The Institute of Sexology was the world’s foremost research institute into all kinds of sex, and sexual behaviours, its library was invaluable, and its destruction by the Nazis was one of the many horrors they perpetrated. Many of you may have seen this  picture of Nazis burning books, few people are aware that the most famous picture is of the books of the Institute of Sexology.

Hirschfeld, was compassionate, gay himself (a rarity in this field) and fighting to make the world a better place for LGBTQ+ people, Sadly his work was an almost complete dead-end, so total was the destruction. However, it was carried on by the people who met him, among them Harry Benjamin who introduced gender affirmative surgery to the US.

After the 2nd world war Freud was out of favour, or debased to the idea if you found the right lever you could wipe away someone’s neuroses. Instead the behaviorists were in ascendancy. No longer believing being LGBTQ (or anything else) was innate, and rejecting the idea that we should accept LGBTQ identities they instead proposed treatments which would cure homosexuality.

Oddly many of them used Freudian underpinnings for their tortures, and I will call it torture, despite Freud himself rejecting the idea you should try to make gay people straight.

This was the era of mad and bad. LGBTQ people were not only mentally ill, but were failing morally by resisting being cured.

With the introduction of homosexuality into the DSM the field was clear for all therapists to try to cure homosexuality. It was a mental illness, and should be treated as such. Many even claimed compassion for their victims, asserting they were only trying to help, the idea of born this way, or compassionate acceptance was replaced with ECT and chemical castration.

However, not everyone subscribed to the DSM definitions, and one of the unsung heroes of the therapeutic, and LGBTQ world is Evelyn Hooker.

Hooker used the very methods and beliefs of the psychiatric and psychotherapeutic world of her time against those arguing being gay was a mental illness. Her research was simple. She got gay men, with no diagnoses of a mental illness (other than being gay of course) to fill in some standard psychological tests. She also got cishet people to fill in the same tests. She then sent blind copies of the tests to a number of therapists, with the simple question “Since homoosexuality is a mental illness, spot the pathology, and identity the gay results”

Spoiler, they couldn’t.

A slight digression, part of the justification for the classification of homosexuality as a mental illness is they had lots of data on mentally ill gay people. In fact this was pretty much the only data they had, since criminalization meant the only easy to study group was those who had been committed to mental institutions. Other than this research focused on bars, sex workers, and those who came for treatment voluntary to cure themselves. With such skewed research it is no surprise many psychiatrists and psychotherapists believe being gay its self was something that anyone would want to be cured of. Remember what I said up there about society using theory to cover its own prejudices. In many ways the ghost of Kraft Ebings still haunted the therapeutic world, with homosexuality being seen as a brain degeneracy, but one which now could be treated.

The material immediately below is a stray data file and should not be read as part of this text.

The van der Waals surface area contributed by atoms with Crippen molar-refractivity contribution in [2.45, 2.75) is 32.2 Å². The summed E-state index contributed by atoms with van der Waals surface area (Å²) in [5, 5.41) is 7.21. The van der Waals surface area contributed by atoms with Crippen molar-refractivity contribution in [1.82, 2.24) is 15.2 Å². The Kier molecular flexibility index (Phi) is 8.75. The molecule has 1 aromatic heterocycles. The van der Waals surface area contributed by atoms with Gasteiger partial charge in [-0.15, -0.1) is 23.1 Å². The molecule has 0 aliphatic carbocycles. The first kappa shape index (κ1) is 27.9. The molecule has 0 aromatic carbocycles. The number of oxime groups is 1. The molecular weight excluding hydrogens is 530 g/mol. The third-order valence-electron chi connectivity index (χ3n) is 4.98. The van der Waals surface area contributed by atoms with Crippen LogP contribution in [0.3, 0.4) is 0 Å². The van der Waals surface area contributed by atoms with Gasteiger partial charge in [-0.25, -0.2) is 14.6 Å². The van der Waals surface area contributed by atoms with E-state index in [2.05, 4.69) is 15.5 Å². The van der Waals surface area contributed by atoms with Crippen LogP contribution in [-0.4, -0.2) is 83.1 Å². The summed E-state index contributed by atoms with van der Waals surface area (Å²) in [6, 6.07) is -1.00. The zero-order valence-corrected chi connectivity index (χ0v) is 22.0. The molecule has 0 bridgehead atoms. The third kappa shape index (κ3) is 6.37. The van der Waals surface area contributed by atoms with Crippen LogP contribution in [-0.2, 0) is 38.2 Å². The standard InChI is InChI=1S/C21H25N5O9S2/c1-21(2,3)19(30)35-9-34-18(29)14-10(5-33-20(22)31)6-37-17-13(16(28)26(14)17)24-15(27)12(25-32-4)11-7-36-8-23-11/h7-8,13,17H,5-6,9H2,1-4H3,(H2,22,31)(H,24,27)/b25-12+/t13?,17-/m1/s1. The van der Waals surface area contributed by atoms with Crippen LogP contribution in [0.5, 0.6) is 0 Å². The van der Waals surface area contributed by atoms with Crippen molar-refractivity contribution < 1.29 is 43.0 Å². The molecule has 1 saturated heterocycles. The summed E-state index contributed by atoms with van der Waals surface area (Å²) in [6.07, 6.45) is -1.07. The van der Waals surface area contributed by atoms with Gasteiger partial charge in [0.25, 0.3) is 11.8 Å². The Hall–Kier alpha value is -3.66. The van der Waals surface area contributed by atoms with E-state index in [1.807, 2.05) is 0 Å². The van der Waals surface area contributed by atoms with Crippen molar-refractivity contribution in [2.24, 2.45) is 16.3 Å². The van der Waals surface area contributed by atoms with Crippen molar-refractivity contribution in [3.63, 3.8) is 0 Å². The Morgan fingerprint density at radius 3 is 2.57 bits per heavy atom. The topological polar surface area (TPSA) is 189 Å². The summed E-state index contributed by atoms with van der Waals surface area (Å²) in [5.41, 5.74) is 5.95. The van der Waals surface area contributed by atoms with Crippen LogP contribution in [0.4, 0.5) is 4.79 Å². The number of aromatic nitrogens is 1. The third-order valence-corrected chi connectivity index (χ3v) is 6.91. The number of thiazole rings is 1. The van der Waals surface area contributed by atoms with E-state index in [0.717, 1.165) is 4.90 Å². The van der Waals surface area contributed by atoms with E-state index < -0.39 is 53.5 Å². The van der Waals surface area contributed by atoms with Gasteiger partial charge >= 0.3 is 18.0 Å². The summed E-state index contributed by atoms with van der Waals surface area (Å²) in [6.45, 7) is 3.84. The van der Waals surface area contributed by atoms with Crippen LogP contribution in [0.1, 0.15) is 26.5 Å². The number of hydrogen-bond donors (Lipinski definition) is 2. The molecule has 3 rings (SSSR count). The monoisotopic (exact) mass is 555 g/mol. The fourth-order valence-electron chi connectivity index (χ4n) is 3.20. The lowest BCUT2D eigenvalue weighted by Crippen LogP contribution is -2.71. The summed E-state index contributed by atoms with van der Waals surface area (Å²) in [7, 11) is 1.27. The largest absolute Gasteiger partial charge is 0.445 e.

Things came to ahead in 1973 in the APA conference, in Hawaii, because if you are going to have one of the most controversial debates the therapeutic world have seen, you need nice beaches. One of the vital contributors to this debate was Dr H, a psychiatrist who gave evidence anonymously of being a gay man. Here was someone who, shock horror, was not one of Kraft Ebbings degenerates, nor unable to “try hard enough” to be straight. He spoke to the APA as an equal.
The debate was heated  but in the end homosexuality was removed, although it was not until 1987 that “sexual orientation disturbance” for people “in conflict with” their sexual orientation was removed. This is one of the reasons conversion therapy has been allowed to flourish.

Perhaps most shockingly homosexuality was not removed from the ICD until 1992, the ICD is the worldwide version of the DSM, and the diagnostic manual used in the UK.

So, 25 years after homosexuality was decriminalised in the UK, it was still seen as a mental disorder.

So, where are we now? The memorandum of understanding has finally protected LGBTQ people from conversion therapy, although lack of training still means many queer people receive poor and prejudiced therapy. Bisexuals particularly report many therapists who still believe they are in an arrested stage of development (sound familiar) and is in the diagnostic criteria for BPD.

However I am going to leave the last words to Stuart Lorimer from the Tavistock Clinic

In the US the DSM having dropped its sexual orientation category adopted a slew of trans related categories instead. Suddenly there were labels to apply and treatment pathways to follow. In practice many of these labels and pathways mimicked the previous abandoned approach to homosexuality in tending to pathologise that which made mainstream “straight” society uncomfortable.

Dr Stuart Lorminer Trans Britain 2018